Get Equipped: Drought Resistant Plants & Solutions For 2023
- Drought-tolerant plants can help businesses save water
- The benefits of adding native plants to your landscape
- Products and solutions like mulch and drip irrigation can improve drought resistance
- Using rainwater harvesting and graywater recycling can also reduce water usage
One of the best ways to combat drought is to choose plants that are naturally suited to drier conditions. Business owners can save water by selecting plants for their landscape that have low-water requirements. Consider grasses like Blue Grama or Buffalo Grass for beautiful, low-maintenance lawns. For a beautiful display of color, try incorporating drought-tolerant plants such as Lavender, Yarrow, and Coneflower.
Incorporating native plants into your landscape can also boost its natural drought resistance. These plants have adapted to the local climate and require less water than non-native varieties. Utilizing native plants in your landscape can also support local wildlife and pollinators.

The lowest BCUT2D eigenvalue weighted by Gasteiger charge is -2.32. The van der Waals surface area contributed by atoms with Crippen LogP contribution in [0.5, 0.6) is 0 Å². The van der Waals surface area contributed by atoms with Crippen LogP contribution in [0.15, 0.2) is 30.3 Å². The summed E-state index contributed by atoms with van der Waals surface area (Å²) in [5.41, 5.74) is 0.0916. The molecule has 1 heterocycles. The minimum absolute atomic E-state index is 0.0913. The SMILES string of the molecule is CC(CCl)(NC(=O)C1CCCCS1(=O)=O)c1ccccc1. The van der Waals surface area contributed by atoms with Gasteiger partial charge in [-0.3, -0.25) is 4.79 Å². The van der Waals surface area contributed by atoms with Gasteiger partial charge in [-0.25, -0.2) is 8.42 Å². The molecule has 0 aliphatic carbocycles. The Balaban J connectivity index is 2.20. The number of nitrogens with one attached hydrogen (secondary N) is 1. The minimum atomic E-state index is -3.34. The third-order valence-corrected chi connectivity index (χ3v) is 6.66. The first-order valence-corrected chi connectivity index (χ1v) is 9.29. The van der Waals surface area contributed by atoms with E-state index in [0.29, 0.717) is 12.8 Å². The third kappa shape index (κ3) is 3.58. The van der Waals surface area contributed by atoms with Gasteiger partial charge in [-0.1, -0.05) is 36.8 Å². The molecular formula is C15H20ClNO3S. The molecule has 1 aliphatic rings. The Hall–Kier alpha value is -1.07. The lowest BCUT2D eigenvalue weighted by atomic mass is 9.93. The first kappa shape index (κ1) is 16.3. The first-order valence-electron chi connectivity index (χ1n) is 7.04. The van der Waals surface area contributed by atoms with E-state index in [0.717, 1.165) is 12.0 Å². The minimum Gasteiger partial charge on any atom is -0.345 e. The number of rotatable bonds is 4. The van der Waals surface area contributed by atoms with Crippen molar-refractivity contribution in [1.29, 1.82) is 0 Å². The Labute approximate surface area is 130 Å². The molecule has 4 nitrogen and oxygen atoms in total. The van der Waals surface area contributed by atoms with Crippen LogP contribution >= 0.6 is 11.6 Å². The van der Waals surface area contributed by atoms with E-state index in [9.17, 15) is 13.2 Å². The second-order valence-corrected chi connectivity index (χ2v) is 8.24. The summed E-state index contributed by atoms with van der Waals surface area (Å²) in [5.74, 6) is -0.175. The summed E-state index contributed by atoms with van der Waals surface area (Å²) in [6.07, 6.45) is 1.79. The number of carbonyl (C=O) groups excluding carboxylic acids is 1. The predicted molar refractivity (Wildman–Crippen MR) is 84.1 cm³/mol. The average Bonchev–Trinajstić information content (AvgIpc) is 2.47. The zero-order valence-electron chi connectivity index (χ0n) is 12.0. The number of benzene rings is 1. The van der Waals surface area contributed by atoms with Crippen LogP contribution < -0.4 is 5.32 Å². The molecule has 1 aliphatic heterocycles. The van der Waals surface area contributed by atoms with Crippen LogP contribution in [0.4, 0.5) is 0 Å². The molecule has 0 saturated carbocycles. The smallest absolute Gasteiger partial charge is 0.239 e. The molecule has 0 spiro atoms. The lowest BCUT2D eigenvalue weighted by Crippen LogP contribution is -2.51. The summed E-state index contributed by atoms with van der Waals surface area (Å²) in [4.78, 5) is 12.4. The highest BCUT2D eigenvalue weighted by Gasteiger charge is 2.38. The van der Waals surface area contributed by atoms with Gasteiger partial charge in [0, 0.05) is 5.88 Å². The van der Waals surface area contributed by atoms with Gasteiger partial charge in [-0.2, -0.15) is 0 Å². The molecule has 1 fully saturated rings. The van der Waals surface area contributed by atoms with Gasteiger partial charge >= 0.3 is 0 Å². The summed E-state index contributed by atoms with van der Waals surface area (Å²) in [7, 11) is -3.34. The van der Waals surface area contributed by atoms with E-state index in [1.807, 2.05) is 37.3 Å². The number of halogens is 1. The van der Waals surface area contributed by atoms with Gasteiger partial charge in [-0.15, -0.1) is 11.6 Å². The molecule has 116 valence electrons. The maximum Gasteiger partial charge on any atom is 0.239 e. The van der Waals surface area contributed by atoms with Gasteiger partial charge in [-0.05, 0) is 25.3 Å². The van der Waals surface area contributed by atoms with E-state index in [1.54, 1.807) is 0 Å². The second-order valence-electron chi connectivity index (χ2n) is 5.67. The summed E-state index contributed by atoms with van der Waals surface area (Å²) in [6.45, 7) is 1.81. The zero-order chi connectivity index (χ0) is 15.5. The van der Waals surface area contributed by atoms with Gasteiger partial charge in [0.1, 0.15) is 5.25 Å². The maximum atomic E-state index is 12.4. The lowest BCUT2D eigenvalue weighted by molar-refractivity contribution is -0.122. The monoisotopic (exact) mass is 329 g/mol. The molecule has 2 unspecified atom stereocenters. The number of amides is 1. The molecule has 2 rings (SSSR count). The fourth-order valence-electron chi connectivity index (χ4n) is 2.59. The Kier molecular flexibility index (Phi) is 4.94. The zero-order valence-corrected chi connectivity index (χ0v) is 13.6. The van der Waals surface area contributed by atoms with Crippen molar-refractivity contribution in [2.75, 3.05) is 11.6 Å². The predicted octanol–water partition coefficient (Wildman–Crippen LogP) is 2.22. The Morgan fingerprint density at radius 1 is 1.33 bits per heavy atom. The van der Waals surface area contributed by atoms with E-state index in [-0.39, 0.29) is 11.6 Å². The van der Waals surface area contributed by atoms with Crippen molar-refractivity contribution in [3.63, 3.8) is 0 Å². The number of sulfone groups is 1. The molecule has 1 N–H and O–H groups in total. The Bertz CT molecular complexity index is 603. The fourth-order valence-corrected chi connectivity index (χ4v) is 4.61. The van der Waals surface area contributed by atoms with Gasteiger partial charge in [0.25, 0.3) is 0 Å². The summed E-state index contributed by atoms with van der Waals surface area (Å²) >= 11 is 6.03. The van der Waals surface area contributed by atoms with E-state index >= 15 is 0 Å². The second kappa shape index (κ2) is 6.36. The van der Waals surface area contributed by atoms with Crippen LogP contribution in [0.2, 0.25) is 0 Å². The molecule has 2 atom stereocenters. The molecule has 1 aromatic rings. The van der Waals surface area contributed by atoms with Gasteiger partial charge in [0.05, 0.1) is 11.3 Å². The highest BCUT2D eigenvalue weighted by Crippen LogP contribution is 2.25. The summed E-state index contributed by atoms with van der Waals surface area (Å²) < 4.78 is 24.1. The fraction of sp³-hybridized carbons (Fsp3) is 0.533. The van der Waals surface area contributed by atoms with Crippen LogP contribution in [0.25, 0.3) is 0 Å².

Products and solutions:
Other products and solutions can also help businesses create drought-resistant landscapes. Mulch can help retain moisture in the soil and reduce the amount of water needed for irrigation. Drip irrigation systems can also reduce water usage by delivering water directly to the plant’s roots.
Rainwater harvesting is another effective way to reduce water usage. Collecting runoff from roofs and storing it for later use can be used for irrigation or other outdoor uses. Graywater recycling can also be used to reduce water usage by redirecting used household water, like from sinks and showers, to be reused for landscape irrigation.
Choosing drought-resistant plants and implementing solutions like native plants, mulch, drip irrigation, and water recycling can save water, reduce costs, and help businesses create thriving landscapes even in dry conditions. By taking these steps, business owners can not only reduce their water usage but also create beautiful, sustainable outdoor spaces.